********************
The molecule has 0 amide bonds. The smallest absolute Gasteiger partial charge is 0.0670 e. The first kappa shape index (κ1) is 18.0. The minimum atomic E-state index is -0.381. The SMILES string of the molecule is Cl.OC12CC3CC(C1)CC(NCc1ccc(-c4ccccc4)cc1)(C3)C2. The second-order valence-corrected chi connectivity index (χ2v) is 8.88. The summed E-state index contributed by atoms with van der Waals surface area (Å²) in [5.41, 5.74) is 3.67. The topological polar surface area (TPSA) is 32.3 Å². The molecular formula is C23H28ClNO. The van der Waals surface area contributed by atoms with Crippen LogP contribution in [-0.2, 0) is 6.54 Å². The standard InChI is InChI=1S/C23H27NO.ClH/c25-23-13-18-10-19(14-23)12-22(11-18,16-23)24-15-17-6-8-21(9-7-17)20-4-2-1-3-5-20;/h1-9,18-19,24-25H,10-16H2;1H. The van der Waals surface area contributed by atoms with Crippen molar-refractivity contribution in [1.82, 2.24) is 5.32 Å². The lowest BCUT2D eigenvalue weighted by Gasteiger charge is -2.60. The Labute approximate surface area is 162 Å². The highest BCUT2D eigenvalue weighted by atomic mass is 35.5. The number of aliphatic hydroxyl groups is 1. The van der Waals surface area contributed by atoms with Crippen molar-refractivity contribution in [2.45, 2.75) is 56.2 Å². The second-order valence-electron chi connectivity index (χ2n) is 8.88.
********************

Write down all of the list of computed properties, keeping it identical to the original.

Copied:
The molecule has 0 amide bonds. The smallest absolute Gasteiger partial charge is 0.0670 e. The first kappa shape index (κ1) is 18.0. The minimum atomic E-state index is -0.381. The SMILES string of the molecule is Cl.OC12CC3CC(C1)CC(NCc1ccc(-c4ccccc4)cc1)(C3)C2. The second-order valence-corrected chi connectivity index (χ2v) is 8.88. The summed E-state index contributed by atoms with van der Waals surface area (Å²) in [5.41, 5.74) is 3.67. The topological polar surface area (TPSA) is 32.3 Å². The molecular formula is C23H28ClNO. The van der Waals surface area contributed by atoms with Crippen LogP contribution in [-0.2, 0) is 6.54 Å². The standard InChI is InChI=1S/C23H27NO.ClH/c25-23-13-18-10-19(14-23)12-22(11-18,16-23)24-15-17-6-8-21(9-7-17)20-4-2-1-3-5-20;/h1-9,18-19,24-25H,10-16H2;1H. The van der Waals surface area contributed by atoms with Crippen molar-refractivity contribution in [1.82, 2.24) is 5.32 Å². The lowest BCUT2D eigenvalue weighted by Gasteiger charge is -2.60. The Labute approximate surface area is 162 Å². The highest BCUT2D eigenvalue weighted by atomic mass is 35.5. The number of aliphatic hydroxyl groups is 1. The van der Waals surface area contributed by atoms with Crippen molar-refractivity contribution in [2.45, 2.75) is 56.2 Å². The second-order valence-electron chi connectivity index (χ2n) is 8.88.